Inspired by the ecocentric attitudes of such beloved American nature-lovers as Thoreau, Emerson, Whitman and Alcott, three MIT designers – Mitchell Joachim, Lara Greden and Javier Arbona – created this living treehouse in which the dwelling itself merges with its environment and nourishes its inhabitants. Fab Tree Hab dissolves our conventional concept of home and establishes a new symbiosis between the house and its surrounding ecosystem.

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In order to build the arboreal frame, the designers utilize “pleaching” – a gardening technique in which tree branches are woven together to form living archways. Trees such as Elm, Live Oak and Dogwood bear the heavier loads, while vines, branches and plants form a lattice for the walls and roof of the house. The interior structure is made of cob (clay and straw), a tried and true green building approach, that lends itself to customized shaping of walls and ceilings.

The trees that form the frame and the plants that grow on the external walls are meant to provide sustenance for the inhabitants and other living creatures who interact with the structure. On this level, the designers aim to demonstrate that natural building materials, when utilized in their living state, can create a “superstructure” that is biologically pure and contains no unknown substances. They point out that new building materials, even those that champion sustainability, are nevertheless industrially manufactured and contain components that are not fully understood in terms of their longterm impact.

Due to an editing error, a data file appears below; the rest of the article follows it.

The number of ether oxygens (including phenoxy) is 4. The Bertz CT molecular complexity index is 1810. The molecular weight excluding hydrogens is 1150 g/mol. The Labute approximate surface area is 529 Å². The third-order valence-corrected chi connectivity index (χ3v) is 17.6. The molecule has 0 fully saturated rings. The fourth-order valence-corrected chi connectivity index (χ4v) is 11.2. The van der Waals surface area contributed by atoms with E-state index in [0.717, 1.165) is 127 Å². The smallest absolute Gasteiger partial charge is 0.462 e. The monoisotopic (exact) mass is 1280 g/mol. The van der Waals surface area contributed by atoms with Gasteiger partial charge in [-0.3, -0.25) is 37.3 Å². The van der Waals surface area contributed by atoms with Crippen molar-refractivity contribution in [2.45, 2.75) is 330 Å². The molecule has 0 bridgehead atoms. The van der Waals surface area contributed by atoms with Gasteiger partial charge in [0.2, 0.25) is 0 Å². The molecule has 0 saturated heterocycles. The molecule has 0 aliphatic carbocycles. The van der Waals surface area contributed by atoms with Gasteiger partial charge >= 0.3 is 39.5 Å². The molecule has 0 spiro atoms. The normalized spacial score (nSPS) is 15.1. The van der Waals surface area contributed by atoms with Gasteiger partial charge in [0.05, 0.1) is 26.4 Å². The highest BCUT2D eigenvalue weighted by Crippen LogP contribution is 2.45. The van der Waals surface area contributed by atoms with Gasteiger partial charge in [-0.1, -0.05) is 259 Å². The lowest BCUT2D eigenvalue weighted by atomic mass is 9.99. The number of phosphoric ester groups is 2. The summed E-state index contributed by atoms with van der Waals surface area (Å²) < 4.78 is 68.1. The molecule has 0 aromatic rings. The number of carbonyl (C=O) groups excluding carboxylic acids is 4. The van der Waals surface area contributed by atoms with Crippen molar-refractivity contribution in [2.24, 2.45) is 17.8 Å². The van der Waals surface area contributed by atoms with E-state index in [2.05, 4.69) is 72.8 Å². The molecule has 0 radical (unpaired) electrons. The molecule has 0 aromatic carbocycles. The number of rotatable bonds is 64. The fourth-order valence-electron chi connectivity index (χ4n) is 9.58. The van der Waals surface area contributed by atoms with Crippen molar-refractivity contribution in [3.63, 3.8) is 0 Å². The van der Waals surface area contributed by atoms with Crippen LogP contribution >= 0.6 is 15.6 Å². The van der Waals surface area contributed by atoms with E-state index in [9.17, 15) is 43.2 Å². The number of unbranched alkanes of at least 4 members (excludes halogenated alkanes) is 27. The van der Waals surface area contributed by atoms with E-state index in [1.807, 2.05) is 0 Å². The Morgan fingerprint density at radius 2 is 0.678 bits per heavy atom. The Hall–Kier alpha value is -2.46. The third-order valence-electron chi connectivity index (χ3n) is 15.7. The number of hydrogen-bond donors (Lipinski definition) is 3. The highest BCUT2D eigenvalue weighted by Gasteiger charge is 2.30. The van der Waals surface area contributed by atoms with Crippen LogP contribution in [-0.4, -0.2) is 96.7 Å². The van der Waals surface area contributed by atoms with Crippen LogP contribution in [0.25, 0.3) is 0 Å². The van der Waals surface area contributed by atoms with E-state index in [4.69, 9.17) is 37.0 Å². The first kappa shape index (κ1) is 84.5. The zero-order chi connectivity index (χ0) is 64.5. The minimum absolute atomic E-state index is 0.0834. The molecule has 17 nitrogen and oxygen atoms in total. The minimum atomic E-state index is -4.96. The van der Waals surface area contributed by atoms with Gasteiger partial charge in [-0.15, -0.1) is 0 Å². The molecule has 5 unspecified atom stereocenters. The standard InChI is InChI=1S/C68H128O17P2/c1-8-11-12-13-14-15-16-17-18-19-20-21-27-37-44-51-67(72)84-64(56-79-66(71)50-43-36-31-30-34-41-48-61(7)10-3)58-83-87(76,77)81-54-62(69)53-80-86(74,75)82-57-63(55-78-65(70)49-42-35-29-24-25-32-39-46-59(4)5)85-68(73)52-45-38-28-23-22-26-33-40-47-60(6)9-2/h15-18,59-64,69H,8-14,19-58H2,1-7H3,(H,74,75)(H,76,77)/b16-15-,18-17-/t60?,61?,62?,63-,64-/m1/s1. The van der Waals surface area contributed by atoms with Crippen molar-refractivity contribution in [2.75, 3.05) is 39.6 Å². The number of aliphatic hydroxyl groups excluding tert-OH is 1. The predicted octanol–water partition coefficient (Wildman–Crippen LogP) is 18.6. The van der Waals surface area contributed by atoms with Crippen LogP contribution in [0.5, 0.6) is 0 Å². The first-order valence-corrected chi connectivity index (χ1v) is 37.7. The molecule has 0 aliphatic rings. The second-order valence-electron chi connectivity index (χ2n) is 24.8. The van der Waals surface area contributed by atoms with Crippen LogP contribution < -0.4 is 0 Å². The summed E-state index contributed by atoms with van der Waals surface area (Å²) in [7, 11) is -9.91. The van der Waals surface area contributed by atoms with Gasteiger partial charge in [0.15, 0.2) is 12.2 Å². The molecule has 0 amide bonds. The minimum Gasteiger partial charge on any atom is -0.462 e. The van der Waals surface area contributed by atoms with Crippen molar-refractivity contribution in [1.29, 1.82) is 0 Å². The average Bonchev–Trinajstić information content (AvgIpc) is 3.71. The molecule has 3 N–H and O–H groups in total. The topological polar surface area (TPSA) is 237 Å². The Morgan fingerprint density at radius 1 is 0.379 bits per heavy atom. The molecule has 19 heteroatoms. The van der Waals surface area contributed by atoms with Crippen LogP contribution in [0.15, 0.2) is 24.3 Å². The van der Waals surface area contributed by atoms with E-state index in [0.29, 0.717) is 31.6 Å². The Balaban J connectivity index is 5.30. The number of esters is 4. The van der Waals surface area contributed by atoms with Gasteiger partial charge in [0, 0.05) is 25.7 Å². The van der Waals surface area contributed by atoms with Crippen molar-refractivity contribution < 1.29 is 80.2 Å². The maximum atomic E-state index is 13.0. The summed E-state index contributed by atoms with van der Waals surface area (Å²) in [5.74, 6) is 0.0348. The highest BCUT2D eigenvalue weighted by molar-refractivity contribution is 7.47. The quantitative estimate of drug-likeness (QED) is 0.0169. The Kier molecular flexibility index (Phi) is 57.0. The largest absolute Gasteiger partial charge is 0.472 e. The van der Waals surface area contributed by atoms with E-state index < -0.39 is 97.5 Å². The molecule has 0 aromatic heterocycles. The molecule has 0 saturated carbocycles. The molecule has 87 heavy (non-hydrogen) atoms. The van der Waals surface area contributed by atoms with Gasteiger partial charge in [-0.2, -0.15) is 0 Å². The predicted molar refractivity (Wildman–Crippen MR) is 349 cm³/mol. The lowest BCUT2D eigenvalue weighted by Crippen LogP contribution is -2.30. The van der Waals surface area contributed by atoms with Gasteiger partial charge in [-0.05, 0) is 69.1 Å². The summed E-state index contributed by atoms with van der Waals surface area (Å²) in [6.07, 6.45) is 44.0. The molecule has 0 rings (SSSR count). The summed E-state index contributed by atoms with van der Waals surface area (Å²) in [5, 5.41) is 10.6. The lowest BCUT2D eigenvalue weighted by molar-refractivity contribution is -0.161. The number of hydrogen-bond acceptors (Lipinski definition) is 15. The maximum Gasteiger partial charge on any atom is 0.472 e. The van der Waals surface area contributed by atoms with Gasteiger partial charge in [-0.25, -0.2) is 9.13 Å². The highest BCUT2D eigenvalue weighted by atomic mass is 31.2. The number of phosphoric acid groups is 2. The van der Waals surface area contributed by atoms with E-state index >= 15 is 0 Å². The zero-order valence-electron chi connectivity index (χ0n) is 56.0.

Terreform, TeREForm, Michael Sorkin, Mitchell Joachim, Postopolis, Future-forward green design, green architecture, living tree house, growing treehouse, living architecture, fab tree hab, sustainable design

The Fab Tree Hab is one of a long list of top nominations for awards at Index:, a world design event taking place this fall in Copenhagen beginning September 23. This is the first year for Index: , which is planned to continue on a four-year cycle. The core goal for design entries into Index: is “Design to Improve Life”. By scanning the list of nominees, it’s clear that the interpretation of the goal is extremely varied, and has turned out some phenomenal concepts and products. Most have not come to fruition for public consumption, but many seem like feasible possibilities for the near future. If the Fab Tree Hab becomes available, we’ll be the first to go hunting for a clearing in a nearby forest.

+ Index + Archinode: Mitchell Joachim’s site + Javier Arbona’s site + Terreform